Dr Pounder: Absolutely. I think the Joint Committee on Human Rights has actually expressed that, and from what I understand, the Joint Committee on Human Rights is going "quietly spare" that it has not been done.

  Q852  Lord Morris of Aberavon: On the same point, these statements of compliance with the Convention are made. Are there any examples in your field where, the statement having been made, it is found subsequently that they are not in compliance?

  Dr Pounder: It is very difficult. Say, for example, the identity card legislation. As you know, it is a paving Bill with wide-ranging powers. The only way to challenge in human rights is, first of all, to have a Statutory Instrument, then somebody to put their head above the parapet to take a human rights case. It is a long way down the chain. If you look, for example, at the Copland case, which I thought was "slam dunk", the Copland case was the woman from a West Glamorgan further education college, and her communications were interfered with. The case was well before RIPA, yet it took round about eight to ten years to get to the Human Rights Courts, by which time it is too late. What you need is something more immediate, more accessible. If somebody can raise a valid human rights case, I can go to the Information Commissioner and say, "Look, I think this is unlawful because of so-and-so," and if the Commissioner agrees, he can start a mechanism that could strike the order out.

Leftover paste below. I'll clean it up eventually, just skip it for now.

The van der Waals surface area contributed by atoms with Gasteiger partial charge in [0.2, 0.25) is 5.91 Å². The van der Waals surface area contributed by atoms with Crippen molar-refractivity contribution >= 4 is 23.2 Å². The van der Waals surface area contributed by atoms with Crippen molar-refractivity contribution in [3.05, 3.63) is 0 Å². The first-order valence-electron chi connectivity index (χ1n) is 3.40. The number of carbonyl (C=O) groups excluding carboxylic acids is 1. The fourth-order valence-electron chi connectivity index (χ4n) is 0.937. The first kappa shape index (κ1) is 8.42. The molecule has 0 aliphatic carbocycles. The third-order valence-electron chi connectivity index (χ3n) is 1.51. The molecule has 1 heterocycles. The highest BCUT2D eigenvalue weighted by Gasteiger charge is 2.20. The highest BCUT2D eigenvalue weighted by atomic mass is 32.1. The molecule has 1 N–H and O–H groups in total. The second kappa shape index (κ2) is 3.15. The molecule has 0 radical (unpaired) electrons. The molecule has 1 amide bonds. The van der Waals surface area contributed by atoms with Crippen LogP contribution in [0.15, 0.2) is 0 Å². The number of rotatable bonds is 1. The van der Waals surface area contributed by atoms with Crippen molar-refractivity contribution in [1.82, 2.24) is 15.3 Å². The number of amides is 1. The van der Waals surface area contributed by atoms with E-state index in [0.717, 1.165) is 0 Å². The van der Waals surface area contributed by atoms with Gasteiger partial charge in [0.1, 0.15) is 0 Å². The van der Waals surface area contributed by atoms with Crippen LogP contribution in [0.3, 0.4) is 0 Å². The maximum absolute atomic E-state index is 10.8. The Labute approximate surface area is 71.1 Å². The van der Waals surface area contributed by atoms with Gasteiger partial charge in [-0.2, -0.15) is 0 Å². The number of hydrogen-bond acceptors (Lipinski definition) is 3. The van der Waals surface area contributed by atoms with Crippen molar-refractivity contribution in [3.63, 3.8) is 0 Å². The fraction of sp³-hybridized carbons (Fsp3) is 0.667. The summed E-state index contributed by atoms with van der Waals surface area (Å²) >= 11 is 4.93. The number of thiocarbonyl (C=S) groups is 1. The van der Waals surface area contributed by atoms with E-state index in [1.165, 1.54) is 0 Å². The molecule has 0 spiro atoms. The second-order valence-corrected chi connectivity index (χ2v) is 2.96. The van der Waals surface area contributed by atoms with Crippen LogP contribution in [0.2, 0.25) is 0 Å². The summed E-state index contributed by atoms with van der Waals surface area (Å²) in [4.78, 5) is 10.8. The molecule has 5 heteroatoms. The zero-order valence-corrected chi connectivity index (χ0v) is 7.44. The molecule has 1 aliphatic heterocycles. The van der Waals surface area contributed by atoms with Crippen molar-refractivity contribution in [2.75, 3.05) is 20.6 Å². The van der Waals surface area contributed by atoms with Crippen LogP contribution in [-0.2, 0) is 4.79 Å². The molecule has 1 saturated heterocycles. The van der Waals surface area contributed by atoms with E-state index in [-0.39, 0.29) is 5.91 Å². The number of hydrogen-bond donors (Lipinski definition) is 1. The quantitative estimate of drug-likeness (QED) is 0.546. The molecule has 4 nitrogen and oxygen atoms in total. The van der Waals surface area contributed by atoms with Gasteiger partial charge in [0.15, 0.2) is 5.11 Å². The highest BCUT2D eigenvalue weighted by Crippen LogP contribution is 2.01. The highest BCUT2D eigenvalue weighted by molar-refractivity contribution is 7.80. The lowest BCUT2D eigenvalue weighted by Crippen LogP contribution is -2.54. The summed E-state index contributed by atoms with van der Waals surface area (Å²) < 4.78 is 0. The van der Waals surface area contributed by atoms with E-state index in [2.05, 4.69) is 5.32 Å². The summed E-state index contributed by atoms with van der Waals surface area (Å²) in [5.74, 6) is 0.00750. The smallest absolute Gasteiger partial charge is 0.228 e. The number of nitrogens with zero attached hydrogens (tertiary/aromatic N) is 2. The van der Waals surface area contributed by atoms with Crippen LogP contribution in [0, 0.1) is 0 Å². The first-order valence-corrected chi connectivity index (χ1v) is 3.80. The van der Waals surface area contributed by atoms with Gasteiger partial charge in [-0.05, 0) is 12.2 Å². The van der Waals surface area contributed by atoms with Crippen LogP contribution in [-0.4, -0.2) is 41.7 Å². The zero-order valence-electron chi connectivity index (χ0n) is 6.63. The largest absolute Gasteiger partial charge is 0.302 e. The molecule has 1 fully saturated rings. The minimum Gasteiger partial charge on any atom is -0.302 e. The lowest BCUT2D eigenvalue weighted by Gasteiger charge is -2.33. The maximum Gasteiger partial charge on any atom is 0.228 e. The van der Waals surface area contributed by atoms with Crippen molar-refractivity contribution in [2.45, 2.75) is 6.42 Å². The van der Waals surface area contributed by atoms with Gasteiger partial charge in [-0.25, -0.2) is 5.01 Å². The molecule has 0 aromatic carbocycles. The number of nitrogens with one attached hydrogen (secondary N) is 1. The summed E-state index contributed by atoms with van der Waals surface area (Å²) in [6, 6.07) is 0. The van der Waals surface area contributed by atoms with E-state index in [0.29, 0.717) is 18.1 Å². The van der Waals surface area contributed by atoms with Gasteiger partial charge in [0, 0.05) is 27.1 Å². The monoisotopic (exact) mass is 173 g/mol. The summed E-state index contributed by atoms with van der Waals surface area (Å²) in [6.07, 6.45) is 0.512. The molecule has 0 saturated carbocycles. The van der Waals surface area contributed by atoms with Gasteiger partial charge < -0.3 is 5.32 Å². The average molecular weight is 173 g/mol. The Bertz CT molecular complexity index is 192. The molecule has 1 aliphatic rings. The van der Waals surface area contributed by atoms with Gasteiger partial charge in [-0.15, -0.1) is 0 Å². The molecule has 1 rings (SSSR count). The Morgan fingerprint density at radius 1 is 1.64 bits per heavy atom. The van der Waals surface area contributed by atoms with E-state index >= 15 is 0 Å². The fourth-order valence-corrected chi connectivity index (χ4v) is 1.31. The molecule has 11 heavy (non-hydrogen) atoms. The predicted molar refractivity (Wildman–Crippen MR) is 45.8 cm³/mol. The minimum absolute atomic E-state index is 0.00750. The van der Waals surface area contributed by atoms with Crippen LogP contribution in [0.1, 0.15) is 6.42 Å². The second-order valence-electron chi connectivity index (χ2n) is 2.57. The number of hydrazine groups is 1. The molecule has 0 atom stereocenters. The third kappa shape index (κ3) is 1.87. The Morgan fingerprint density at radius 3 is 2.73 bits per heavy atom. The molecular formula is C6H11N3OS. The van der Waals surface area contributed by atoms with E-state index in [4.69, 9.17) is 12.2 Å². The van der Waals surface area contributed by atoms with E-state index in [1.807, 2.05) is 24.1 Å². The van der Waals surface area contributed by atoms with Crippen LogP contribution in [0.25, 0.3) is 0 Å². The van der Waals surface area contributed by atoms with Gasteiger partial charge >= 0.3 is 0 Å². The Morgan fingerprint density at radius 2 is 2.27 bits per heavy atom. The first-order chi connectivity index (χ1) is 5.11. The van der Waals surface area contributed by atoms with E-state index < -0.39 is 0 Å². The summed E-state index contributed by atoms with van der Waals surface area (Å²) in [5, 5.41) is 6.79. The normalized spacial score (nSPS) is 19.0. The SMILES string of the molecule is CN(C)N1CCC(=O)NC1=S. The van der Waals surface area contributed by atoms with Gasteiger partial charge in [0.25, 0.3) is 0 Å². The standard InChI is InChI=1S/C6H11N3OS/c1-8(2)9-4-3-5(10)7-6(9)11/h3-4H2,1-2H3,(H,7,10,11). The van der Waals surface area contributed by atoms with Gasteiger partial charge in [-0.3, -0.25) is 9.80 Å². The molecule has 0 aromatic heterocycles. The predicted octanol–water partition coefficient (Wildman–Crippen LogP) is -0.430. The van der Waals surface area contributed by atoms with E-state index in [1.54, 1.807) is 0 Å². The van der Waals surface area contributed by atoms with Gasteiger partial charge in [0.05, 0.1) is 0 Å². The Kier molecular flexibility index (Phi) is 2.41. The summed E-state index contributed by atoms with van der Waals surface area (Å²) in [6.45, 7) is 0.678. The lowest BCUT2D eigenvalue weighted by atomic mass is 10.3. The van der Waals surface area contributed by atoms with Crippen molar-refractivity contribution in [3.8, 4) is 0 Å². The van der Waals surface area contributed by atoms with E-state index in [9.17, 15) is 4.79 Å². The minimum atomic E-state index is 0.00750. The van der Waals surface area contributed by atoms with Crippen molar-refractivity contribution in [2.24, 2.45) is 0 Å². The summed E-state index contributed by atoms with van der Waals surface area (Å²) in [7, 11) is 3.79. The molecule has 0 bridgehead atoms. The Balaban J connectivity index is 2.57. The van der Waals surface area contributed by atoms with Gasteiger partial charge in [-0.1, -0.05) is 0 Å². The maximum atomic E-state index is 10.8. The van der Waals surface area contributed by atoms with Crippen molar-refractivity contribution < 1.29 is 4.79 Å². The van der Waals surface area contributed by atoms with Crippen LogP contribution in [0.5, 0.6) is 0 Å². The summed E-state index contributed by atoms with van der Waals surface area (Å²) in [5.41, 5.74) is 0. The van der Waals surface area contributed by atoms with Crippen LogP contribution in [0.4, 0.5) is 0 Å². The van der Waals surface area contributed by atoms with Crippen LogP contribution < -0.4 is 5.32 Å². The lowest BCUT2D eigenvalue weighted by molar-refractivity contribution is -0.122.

Q853  Lord Morris of Aberavon: What you want is an early mechanism to prove the value of the ministerial assurance.